Have you ever stopped to think about how it is that so many people can live comfortably on a single city block? How is it that in modern times, everyone in that apartment building can take a hot shower, cook food, and wash dishes without a hiccup in service or fear of dirty water? When one thinks about the scale of the waterworks needed for a city such as New York or Chicago, for example, it is awe-inspiring. There are several key technologies that emerged at the end of the nineteenth century that made the skyscraper age of urban density possible. They include innovative steel steel-refining processes that made upward construction strong and stable, elevators that made living and working high above the ground not only possible, but enjoyable, and plumbing, sewage management, and waste water treatment systems that operate on an industrial scale.
Water quality was a challenging topic during the Gilded Age. A sanitation reform movement emerged in order to combat some of the causes and consequences of the difficult living conditions in tenements and densely populated areas. Much discussion in history texts centers on the race- and class-tinged nature of reform movements. Since the poor areas of Gilded Age cities were often where foreign immigrants and African- American refugees from the Jim Crow South settled, many reformers believed that if only “those” people could learn better choices, their environments would not become so disease-ridden. The histories of immigration and conflicts amongst ethnicities and race, not to mention economic realities, are indeed important to learn and contemplate. But one way to look at the topic of urbanization is that underlying the ability of so many people to live and work together at all are technological innovations that make city living possible and even enjoyable. The documents included in this assignment are designed to get the student thinking about the impact of the technological inventions that came about during the Industrial Age and the Gilded Age.
Document 1 is a painting by George Bellows, whose work captured the feel of city life, especially that of average working people. To the extent that good art allows us to “feel” a time period, as well as examine it closely for its factual details, “Cliff Dwellers” does that.
Document 2 is an example of what Elisha Otis’s invention of the “safety elevator” in 1852 made possible. In 1885, the Chicago Home Insurance Building was the tallest in the world, soon to be eclipsed by taller structures in Chicago, New York, and all around the world.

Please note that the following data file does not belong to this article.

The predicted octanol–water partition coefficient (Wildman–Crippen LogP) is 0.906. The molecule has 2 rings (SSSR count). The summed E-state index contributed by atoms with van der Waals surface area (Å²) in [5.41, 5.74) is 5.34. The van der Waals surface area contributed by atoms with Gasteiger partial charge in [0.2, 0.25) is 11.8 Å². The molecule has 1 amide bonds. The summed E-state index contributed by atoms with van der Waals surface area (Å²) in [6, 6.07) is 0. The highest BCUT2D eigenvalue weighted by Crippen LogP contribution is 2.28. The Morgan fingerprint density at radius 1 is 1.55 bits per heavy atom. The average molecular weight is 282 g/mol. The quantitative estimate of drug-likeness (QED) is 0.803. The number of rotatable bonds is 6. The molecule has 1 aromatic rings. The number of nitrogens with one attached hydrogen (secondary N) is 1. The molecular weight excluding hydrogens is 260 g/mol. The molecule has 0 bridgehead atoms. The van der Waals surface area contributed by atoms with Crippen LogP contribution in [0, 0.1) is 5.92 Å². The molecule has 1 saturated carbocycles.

Document 3 is a collection of excerpts from a book produced by George Waring, a man who spent his post-Civil War life engrossed in the study of water-borne illness and how to eradicate it by developing and installing industrial drainage and water treatment systems. As is evident from the excerpts, Waring was part of an international community of people studying these problems and sharing with each other their solutions. The Industrial Age created the problems by luring more and more people into urban areas, but also solved them by generating the needed technologies.
1. Read textbook Chapter 19.
2. Observe closely “Cliff Dwellers” (May 1913) by the artist George Bellows (1882-1925).
3. Examine the photograph of the Chicago Home Insurance Building. Your textbook mentions this building and its importance.
4. Read this collection of excerpts from a book by George W. Waring, “Draining for Profit, and Draining for Health,” 1867
5. Answer the questions that follow at the end of this page.
Write a minimum of 250 words total for this exercise.
The format should be: Times New Roman with 12 size font, standard margins for college essays, and following the traditional format for a scholarly essay.
Your answers must be complete, unique and in your own words. Quote only when you are trying to analyze a specific passage. Cite all work that you consult at the end of your reply. Skip paper identifiers like date, name, title. Do not write out the questions.
“Cliff Dwellers” by George Bellows: Digital Image © Museum Associates / LACMA. Licensed by Art Resource, NY
Source: “Cliff Dwellers” by George Bellows: Digital Image © Museum Associates / LACMA. Licensed by Art Resource, NY
Home Insurance Building, exterior, Chicago, IL: Library of Congress
Source: Home Insurance Building, exterior, Chicago, IL: Library of Congress